Review: Overdressed, The Shockingly High Cost of Cheap Fashion.


Most recently that thing we all do wrong is food. Eat all your vegetables? 

Yes? Good. 

Are they organic locally grown non genetically modified vegetables that sprout from soil from the Hanging Gardens of Babylon and watered with kitten tears? 


You may as well give up. 

Being somewhat of an outsider in the world of modern fashion I see its endless issues in much the same way. What's the point of trying? Not support companies who manufacture products in "sweatshops"? I guess. 

We all know sweatshops are bad. Thank you college graduates of the 90s. We get it. But it's not as simple as that. 

I was offered up Overdressed, The Shockingly High Cost of Cheap Fashion By Elizabeth Cline to review. I find the subject of mainstream fashion today incredibly intriguing, not on the surface, but underneath it all. 


I didn't really expect this book to unleash any new information other than the basics of what we are all aware of, which is sweatshops are still bad, and if you don't buy anything made overseas, you're good. 

In reality what we think of as a simple good/bad situation is a tangled and complicated web, one that seems so overwhelming that in the midst of the book you might just decide to go live out in the woods on leaves and berries and weave your own fabric from your dogs hair just to offset the results of the damage your consumerism has done. 

It's ok. Breath. Finish the book. 

I know many of you, like me, live a more vintage centered life than a modern one, and that part of me found some particular sections of the book especially interesting. Like accounts of what has become of labels of the vintage garments hanging in my closet. For instance Bobbie Brooks, a popular juniors line in the 1950s has morphed into a Dollar General brand. 


One thing that really stood out to me is that merchandise in stores moves so fast, our only choice is to impulse buy. In previous 20th century eras stores rotated merchandise seasonally, four times a year. If you were building your wardrobe with a tight budget, you could scrimp and save for something you saw at the department store. It would still be there when you'd saved enough, and you would value it. You would have thought over your decision, made sacrifices, and made sure the garment was worth the money (quality not brand). Because of these factors you would care for that garment. Mend it. Properly clean it. Store it well. And in return you could pass that item onto your grandchild in much the same condition as when you wore it.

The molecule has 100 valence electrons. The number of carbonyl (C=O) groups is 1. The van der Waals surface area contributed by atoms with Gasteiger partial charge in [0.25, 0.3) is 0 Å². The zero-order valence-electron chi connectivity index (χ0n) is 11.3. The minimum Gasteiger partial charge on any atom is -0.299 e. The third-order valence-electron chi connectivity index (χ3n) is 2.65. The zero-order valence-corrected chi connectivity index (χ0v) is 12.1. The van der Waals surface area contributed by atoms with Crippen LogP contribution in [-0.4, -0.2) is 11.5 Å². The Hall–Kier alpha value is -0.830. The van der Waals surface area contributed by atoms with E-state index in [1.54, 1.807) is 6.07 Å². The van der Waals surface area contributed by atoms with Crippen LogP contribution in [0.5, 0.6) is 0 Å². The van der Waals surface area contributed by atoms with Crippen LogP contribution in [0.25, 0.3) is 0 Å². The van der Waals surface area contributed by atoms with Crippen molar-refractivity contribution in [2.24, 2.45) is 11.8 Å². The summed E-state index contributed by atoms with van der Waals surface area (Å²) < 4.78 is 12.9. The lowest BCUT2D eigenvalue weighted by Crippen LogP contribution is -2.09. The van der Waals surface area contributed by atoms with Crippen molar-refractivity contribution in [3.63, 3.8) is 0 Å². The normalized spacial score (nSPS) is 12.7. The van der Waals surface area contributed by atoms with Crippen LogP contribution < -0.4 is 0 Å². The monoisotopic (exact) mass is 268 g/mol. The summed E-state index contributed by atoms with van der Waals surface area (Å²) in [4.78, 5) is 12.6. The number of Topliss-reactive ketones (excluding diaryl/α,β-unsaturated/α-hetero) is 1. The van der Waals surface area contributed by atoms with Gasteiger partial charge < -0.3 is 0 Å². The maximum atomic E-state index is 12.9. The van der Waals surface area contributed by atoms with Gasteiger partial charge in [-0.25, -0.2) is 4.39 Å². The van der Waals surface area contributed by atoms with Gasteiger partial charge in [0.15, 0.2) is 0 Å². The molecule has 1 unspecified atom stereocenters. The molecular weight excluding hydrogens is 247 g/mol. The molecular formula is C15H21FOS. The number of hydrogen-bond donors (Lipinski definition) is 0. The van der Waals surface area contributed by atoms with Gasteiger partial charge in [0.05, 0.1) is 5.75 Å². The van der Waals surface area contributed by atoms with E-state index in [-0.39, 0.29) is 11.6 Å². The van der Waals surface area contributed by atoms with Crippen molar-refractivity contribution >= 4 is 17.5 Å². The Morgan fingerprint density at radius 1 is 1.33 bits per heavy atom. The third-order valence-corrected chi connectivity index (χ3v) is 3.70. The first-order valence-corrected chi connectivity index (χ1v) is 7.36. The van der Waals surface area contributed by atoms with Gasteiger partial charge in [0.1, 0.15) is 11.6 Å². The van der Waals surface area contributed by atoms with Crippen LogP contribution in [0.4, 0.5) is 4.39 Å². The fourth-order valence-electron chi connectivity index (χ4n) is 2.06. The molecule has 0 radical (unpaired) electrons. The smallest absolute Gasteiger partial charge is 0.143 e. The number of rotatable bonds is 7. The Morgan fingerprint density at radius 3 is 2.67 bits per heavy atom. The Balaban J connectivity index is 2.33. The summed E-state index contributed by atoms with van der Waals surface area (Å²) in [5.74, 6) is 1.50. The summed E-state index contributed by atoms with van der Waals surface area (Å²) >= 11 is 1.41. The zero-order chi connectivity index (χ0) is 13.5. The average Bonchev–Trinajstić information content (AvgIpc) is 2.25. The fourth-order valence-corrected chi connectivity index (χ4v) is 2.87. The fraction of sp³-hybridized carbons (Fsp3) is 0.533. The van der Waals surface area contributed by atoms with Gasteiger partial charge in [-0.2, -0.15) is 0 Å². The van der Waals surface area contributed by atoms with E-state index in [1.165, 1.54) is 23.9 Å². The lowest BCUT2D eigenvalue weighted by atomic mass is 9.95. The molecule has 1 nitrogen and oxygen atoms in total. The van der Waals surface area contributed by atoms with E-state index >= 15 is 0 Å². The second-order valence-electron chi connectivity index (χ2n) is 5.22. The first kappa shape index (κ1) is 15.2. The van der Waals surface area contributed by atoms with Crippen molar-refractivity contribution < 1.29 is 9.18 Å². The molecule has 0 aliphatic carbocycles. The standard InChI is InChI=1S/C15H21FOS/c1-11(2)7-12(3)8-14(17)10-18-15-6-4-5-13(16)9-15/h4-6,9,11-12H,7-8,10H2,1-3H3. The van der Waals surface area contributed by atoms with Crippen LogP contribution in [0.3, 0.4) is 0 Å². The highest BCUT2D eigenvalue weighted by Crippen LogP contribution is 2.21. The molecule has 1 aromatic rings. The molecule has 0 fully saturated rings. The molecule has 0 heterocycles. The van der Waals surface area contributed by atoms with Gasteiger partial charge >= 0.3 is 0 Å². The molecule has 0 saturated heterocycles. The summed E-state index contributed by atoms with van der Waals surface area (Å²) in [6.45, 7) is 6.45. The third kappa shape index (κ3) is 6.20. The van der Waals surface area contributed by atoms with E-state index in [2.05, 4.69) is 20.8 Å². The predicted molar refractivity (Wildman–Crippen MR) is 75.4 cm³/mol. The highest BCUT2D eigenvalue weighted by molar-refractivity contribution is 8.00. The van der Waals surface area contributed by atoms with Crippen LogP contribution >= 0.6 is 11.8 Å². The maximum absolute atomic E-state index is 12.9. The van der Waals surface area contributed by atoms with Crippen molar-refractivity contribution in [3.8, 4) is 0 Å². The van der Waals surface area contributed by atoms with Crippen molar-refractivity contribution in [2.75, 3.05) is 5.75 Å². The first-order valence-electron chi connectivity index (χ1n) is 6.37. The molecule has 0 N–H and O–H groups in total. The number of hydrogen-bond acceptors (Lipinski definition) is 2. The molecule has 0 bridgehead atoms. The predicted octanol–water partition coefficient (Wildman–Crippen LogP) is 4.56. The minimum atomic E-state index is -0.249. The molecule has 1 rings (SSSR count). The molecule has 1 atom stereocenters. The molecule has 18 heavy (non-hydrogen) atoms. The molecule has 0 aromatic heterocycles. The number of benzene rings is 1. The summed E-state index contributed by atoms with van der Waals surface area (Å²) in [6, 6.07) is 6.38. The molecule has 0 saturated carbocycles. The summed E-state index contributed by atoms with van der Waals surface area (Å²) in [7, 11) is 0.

That won't happen with my generation.

You see something at a store such as Forever 21 and buy it right away. It's cheap, it's on trend, and chances are it won't be there next week. 

Even if you have the attitude of only buying locally or domestically made products of quality, your choices are limited. It's hard to do. Especially if you're buying womens wear. Recently Sam and I were in a shoe store in Portland that's been known for carrying a selection of mid-level quality footwear. I went over to the mens section and turned over the shoes. Not to look at the price, but to look at the label. Some were made in the U.S. some were not. Most of them were heavy, made of nice leather and thick soles, with stitching and a classic look that would last through trends. Then I went over to the womens section. 

Sam had to usher a scowling and ranting Solanah out of the store. 

I picked up a trendy looking leopard print wedge and nearly flung it up in the air it was so light compared to the heavy, durable mens shoes. Then I looked at a womens oxford that would be fair to compare to the mens oxford. It was also light, and the sole seemed to be made of some sort of foam rubber hybrid. I love my vintage oxfords, but in no way treat them like glass slippers. I wear them without caution, and if I were to wear the oxfords in the store the same way I wear my vintage ones, they'd be dead in a month.